The Garden Guide

Book: History of Garden Design and Gardening
Chapter: Chapter 4: British Gardens (1100-1830)

Royal Botanic Society in Regent's Park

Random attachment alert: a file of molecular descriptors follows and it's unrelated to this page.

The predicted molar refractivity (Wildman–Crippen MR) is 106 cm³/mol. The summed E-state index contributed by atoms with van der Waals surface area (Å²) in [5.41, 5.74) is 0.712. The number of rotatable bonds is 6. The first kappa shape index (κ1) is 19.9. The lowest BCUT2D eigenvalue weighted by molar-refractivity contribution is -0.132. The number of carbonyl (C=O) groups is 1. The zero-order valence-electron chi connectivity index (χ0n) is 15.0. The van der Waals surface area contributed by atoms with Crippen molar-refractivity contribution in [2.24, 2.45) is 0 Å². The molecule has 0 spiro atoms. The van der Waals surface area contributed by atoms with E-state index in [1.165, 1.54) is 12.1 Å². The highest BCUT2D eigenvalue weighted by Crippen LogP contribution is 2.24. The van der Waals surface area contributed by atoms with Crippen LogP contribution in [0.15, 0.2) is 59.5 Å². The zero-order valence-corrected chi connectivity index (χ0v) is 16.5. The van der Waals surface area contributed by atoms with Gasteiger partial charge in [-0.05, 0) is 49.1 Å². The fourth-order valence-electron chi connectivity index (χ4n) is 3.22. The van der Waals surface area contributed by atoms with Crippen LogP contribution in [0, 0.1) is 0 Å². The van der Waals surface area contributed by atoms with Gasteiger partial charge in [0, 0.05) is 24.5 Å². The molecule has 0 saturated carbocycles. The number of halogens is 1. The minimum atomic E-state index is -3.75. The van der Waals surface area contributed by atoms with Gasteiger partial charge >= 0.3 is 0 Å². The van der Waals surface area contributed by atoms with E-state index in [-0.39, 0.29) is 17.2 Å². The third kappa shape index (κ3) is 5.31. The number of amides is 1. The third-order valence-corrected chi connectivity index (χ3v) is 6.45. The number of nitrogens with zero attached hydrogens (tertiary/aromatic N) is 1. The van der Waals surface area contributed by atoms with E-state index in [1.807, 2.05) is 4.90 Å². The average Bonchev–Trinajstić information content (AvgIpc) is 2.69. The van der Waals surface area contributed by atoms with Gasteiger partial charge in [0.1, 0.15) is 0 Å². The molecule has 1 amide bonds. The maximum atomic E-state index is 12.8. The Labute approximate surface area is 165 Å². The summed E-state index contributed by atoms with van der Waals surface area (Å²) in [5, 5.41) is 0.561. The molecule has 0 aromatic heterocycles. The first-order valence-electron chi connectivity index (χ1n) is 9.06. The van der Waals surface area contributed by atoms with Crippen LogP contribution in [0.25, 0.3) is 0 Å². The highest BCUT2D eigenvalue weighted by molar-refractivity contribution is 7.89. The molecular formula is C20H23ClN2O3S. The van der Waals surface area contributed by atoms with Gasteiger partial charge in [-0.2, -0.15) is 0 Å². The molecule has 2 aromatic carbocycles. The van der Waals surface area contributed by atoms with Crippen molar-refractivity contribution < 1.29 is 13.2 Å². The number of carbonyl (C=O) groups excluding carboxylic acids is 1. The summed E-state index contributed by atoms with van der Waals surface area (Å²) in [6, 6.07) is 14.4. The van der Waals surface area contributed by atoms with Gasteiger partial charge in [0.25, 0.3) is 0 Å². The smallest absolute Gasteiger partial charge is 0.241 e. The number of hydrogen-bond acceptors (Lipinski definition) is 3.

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641. The garden of the Royal Botanic Society in the Regent's Park was commenced in 1840, the site being the centre or ring of the Regent's Park, and occupying the whole of the inner circle. The ground was formerly known as Jenkins's nursery; but its apparent extent has been so much increased by the skill shown in laying it out by Mr. Marnock,the present curator, that it is scarcely possible to suppose it contains only eighteen acres. The large conservatory (fig. 204.) was begun in 1845, and the centre part was opened to the public on May 20th, 1846. It occupies about one fourth of the original design, and encloses an area 175 feet in length, and 75 feet in breadth. 'It consists of a series of curvilinear span-roofs, the centre one being 40 feet in height, and 50 feet in width, and the two others on each side of it being about 25 feet in height, and the same in width. These are supported on rows of iron pillars, which are tubular, for the purpose of conducting rain water from the roof to cisterns to be made available for watering the plants. The centre span has a semicircular end, standing out about 25 feet from the front line of the building, forming the principal entrance, in which the broad walk leading from the south gate terminates. A span-roof of the same height and width as the others (25 feet) starts from each side of the principal or centre arch, and extending along the front at right angles to the other roofs, presents a fine looking frontage resting on a perpendicular elevation of about 10 feet, thus improving its general appearance, which would otherwise be of a zigzag form. At each end of the building a curve, starting from the spring of the upper one, comes down near the ground, forming, as it were, a lean-to curvilinear house, of about 12 feet in width, but having no partition to divide it from the rest of the house.' This house is heated partly by hot water, conveyed in coils of 4-inch pipes, and partly by tanks of hot water, furnished with openings for the escape of the vapour when required. Ventilation is provided both at top and bottom; in the roof by the sashes being made to slide, and at the bottom by a 'series of doors moving outwards on hinges, and which thus answer the double purpose of ventilation and affording means of entrance to the visitors.' (Gardeners' Chronicle for 1846, p. 255.)